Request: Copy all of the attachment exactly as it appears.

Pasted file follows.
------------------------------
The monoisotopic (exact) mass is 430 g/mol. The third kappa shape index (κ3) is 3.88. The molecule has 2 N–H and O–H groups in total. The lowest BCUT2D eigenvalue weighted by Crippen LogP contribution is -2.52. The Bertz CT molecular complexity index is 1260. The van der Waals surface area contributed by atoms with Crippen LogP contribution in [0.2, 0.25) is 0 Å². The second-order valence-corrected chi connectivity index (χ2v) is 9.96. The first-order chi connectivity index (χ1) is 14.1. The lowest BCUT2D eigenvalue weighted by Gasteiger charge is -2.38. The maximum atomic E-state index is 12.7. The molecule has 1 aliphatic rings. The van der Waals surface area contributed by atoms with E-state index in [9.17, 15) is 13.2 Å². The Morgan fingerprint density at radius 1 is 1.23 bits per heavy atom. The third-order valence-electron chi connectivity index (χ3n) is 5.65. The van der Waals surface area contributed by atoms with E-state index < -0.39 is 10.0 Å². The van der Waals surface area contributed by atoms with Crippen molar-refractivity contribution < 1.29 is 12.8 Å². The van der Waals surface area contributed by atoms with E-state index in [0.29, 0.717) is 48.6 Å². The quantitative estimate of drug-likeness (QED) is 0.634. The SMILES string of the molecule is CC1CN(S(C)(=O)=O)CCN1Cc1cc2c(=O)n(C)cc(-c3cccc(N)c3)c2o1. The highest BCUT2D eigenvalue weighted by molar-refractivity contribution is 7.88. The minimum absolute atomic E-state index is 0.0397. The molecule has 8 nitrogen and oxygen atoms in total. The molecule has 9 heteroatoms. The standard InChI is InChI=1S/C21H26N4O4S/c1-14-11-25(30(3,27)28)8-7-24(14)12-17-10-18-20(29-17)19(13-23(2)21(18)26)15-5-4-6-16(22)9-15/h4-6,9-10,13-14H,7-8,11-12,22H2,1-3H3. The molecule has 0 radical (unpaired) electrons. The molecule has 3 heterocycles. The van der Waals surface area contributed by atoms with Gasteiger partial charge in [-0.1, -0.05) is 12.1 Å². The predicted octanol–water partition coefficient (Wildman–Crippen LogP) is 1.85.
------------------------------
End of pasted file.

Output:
The monoisotopic (exact) mass is 430 g/mol. The third kappa shape index (κ3) is 3.88. The molecule has 2 N–H and O–H groups in total. The lowest BCUT2D eigenvalue weighted by Crippen LogP contribution is -2.52. The Bertz CT molecular complexity index is 1260. The van der Waals surface area contributed by atoms with Crippen LogP contribution in [0.2, 0.25) is 0 Å². The second-order valence-corrected chi connectivity index (χ2v) is 9.96. The first-order chi connectivity index (χ1) is 14.1. The lowest BCUT2D eigenvalue weighted by Gasteiger charge is -2.38. The maximum atomic E-state index is 12.7. The molecule has 1 aliphatic rings. The van der Waals surface area contributed by atoms with E-state index in [9.17, 15) is 13.2 Å². The Morgan fingerprint density at radius 1 is 1.23 bits per heavy atom. The third-order valence-electron chi connectivity index (χ3n) is 5.65. The van der Waals surface area contributed by atoms with E-state index < -0.39 is 10.0 Å². The van der Waals surface area contributed by atoms with Crippen molar-refractivity contribution < 1.29 is 12.8 Å². The van der Waals surface area contributed by atoms with E-state index in [0.29, 0.717) is 48.6 Å². The quantitative estimate of drug-likeness (QED) is 0.634. The SMILES string of the molecule is CC1CN(S(C)(=O)=O)CCN1Cc1cc2c(=O)n(C)cc(-c3cccc(N)c3)c2o1. The highest BCUT2D eigenvalue weighted by molar-refractivity contribution is 7.88. The minimum absolute atomic E-state index is 0.0397. The molecule has 8 nitrogen and oxygen atoms in total. The molecule has 9 heteroatoms. The standard InChI is InChI=1S/C21H26N4O4S/c1-14-11-25(30(3,27)28)8-7-24(14)12-17-10-18-20(29-17)19(13-23(2)21(18)26)15-5-4-6-16(22)9-15/h4-6,9-10,13-14H,7-8,11-12,22H2,1-3H3. The molecule has 0 radical (unpaired) electrons. The molecule has 3 heterocycles. The van der Waals surface area contributed by atoms with Gasteiger partial charge in [-0.1, -0.05) is 12.1 Å². The predicted octanol–water partition coefficient (Wildman–Crippen LogP) is 1.85.